Illinois State Senator Bill Brady, State Senator Kirk Dillard, and State Treasurer Dan Rutherford, the candidates who trail businessman Bruce Rauner in the GOP race for governor, took swipes at Rauner in a forum on March 4 hosted by the Institute of Politics, NBC 5 Chicago, and the Harris School of Public Policy at the Reva and David Logan Center. But a We Ask America poll that came out after the forum shows that the race is effectively over two weeks before the primary election on March 18.
The latest polling data shows Bruce Rauner, who was the subject of most of the attacks in Tuesday night’s debate, twenty-five points ahead of Dillard, who is in second place. Rauner has spent more than $6 million of his own money on the campaign, and recently launched an unprecedented advertising blitz that has propelled him to the position of front-runner.
Dillard emphasized the disconnect between the average resident of the state and Rauner, a multimillionaire businessman, after the forum by saying “Bruce Rauner is the king of all pay-to-play politics. He is the ultimate insider.”
In perhaps the most heated moment of the forum, Brady compared Rauner’s proposals to reform Springfield to those of convicted former governor Rod Blagojevich’s 2002 campaign promise to shake up politics in the state’s capital. The comparison drew audible gasps from the crowd. Brady also tried to highlight Rauner’s relative inexperience in politics (Rauner has never run for office) while touting his long career in the Illinois state legislature.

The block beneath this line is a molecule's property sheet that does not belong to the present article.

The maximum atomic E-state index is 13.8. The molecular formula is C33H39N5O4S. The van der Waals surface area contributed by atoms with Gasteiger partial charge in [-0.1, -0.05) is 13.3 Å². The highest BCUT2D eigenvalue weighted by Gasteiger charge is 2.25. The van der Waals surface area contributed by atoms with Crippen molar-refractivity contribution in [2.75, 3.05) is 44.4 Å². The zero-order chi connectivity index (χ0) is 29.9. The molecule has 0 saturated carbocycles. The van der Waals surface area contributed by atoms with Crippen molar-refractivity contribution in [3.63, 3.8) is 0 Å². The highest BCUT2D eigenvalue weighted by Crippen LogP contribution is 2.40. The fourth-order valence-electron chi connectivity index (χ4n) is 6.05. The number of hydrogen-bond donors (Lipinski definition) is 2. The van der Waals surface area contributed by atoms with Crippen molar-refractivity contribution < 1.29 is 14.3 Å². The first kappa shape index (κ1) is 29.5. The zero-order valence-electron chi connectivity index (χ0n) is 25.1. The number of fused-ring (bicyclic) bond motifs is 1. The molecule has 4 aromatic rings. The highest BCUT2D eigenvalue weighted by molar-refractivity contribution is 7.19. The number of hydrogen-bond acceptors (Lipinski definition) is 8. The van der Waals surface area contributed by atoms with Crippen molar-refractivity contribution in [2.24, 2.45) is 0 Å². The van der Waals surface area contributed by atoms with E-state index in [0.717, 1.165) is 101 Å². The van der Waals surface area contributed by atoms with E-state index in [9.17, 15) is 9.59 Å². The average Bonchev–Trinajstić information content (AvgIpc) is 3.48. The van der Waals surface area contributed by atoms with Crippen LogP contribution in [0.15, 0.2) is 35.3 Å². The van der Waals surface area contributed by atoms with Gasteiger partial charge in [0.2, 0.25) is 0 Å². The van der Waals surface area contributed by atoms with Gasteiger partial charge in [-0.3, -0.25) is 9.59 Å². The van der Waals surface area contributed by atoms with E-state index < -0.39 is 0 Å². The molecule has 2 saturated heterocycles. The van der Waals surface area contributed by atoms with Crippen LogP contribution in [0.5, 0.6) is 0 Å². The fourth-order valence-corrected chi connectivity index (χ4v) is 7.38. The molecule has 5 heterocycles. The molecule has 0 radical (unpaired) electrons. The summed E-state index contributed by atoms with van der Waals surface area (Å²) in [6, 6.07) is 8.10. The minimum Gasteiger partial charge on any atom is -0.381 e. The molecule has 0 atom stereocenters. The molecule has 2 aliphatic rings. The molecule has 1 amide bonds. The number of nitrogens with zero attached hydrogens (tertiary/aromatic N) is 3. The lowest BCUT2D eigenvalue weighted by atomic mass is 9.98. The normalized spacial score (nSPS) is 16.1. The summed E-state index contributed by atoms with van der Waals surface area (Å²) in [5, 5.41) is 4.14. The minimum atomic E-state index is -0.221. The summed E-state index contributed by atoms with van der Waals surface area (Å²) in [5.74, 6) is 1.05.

Brady also criticized Rauner’s connection with Stuart Levine, a convicted Republican fundraiser, and attacked Rauner’s financial contributions to his own campaign, saying, “There’s no question that Mr. Rauner’s trying to buy this race.”
Rauner also drew fire from his opponents on the issue of whether or not he used his influence to get his daughter admitted to Walter Payton College Prep, an elite Chicago public high school. Carol Marin, political editor of NBC 5 and the moderator of the forum, asked Rauner whether he had sought the help of former CEO of Chicago Public Schools Arne Duncan in getting his daughter into Payton College Prep. “We did nothing any other parent wouldn’t do,” he said, referring to him and his wife.
But perhaps the most memorable question of the night came midway through the debate, when Marin asked the candidates whether they would welcome a gay couple who wanted to stay overnight in the governor’s mansion. All four candidates answered in the affirmative, but Illinois State Treasurer Dan Rutherford’s fumbling response drew attention to the fact that he is currently being sued for sexual assault by a former campaign worker.
As political pundits have begun to crown Rauner the presumptive nominee, many are beginning to look ahead to the general election fight against incumbent governor Pat Quinn. Rauner said at the forum that he would not put a cap on how much money he personally contributes to his campaign, and that Quinn has a war chest of more than $4.5 million. In the general election, Governor Quinn will surely criticize Rauner for being out of touch with the concerns of residents of the state.
Democrats were hoping that a contentious GOP primary fight would bolster Quinn’s chances at reelection. But Rauner, who will emerge as the unquestionable winner of the GOP primary election on March 18th, could be just the kind of candidate Republicans need to take back the governor’s mansion for the first time in over a decade.